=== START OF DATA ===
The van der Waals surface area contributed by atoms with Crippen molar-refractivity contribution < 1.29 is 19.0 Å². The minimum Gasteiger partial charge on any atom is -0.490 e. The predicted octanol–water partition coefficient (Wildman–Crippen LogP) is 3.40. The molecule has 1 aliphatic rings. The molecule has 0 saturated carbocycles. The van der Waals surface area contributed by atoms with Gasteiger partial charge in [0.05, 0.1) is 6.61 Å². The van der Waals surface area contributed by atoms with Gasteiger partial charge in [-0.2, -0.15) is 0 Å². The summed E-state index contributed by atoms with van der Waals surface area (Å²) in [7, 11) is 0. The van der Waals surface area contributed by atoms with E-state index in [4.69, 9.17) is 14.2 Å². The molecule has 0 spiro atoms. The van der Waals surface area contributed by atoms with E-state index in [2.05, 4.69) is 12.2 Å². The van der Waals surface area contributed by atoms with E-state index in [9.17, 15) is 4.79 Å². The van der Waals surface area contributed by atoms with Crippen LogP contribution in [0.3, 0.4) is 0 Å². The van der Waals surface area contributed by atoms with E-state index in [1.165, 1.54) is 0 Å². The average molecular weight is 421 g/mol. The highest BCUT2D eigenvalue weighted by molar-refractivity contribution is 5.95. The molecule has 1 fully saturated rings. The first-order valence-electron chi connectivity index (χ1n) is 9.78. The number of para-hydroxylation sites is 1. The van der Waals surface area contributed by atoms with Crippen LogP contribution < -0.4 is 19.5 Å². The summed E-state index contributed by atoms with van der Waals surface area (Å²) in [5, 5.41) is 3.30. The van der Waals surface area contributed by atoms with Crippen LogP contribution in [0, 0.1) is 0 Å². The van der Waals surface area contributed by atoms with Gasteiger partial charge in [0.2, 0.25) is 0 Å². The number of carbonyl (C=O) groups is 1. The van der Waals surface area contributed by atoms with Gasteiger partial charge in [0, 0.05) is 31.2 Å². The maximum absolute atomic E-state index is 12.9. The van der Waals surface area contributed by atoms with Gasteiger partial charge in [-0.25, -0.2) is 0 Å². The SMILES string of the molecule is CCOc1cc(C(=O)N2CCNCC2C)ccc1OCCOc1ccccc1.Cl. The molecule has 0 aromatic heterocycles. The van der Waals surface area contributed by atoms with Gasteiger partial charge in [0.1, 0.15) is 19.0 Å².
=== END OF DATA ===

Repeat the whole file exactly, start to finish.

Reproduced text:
The van der Waals surface area contributed by atoms with Crippen molar-refractivity contribution < 1.29 is 19.0 Å². The minimum Gasteiger partial charge on any atom is -0.490 e. The predicted octanol–water partition coefficient (Wildman–Crippen LogP) is 3.40. The molecule has 1 aliphatic rings. The molecule has 0 saturated carbocycles. The van der Waals surface area contributed by atoms with Gasteiger partial charge in [0.05, 0.1) is 6.61 Å². The van der Waals surface area contributed by atoms with Gasteiger partial charge in [-0.2, -0.15) is 0 Å². The summed E-state index contributed by atoms with van der Waals surface area (Å²) in [7, 11) is 0. The van der Waals surface area contributed by atoms with E-state index in [4.69, 9.17) is 14.2 Å². The molecule has 0 spiro atoms. The van der Waals surface area contributed by atoms with E-state index in [2.05, 4.69) is 12.2 Å². The van der Waals surface area contributed by atoms with E-state index in [9.17, 15) is 4.79 Å². The van der Waals surface area contributed by atoms with Crippen LogP contribution in [0.3, 0.4) is 0 Å². The van der Waals surface area contributed by atoms with E-state index in [1.165, 1.54) is 0 Å². The average molecular weight is 421 g/mol. The highest BCUT2D eigenvalue weighted by molar-refractivity contribution is 5.95. The molecule has 1 fully saturated rings. The first-order valence-electron chi connectivity index (χ1n) is 9.78. The number of para-hydroxylation sites is 1. The van der Waals surface area contributed by atoms with Crippen LogP contribution < -0.4 is 19.5 Å². The summed E-state index contributed by atoms with van der Waals surface area (Å²) in [5, 5.41) is 3.30. The van der Waals surface area contributed by atoms with Crippen LogP contribution in [0, 0.1) is 0 Å². The van der Waals surface area contributed by atoms with Gasteiger partial charge in [0.2, 0.25) is 0 Å². The number of carbonyl (C=O) groups is 1. The van der Waals surface area contributed by atoms with Gasteiger partial charge in [0, 0.05) is 31.2 Å². The maximum absolute atomic E-state index is 12.9. The van der Waals surface area contributed by atoms with Gasteiger partial charge in [-0.25, -0.2) is 0 Å². The SMILES string of the molecule is CCOc1cc(C(=O)N2CCNCC2C)ccc1OCCOc1ccccc1.Cl. The molecule has 0 aromatic heterocycles. The van der Waals surface area contributed by atoms with Gasteiger partial charge in [0.1, 0.15) is 19.0 Å².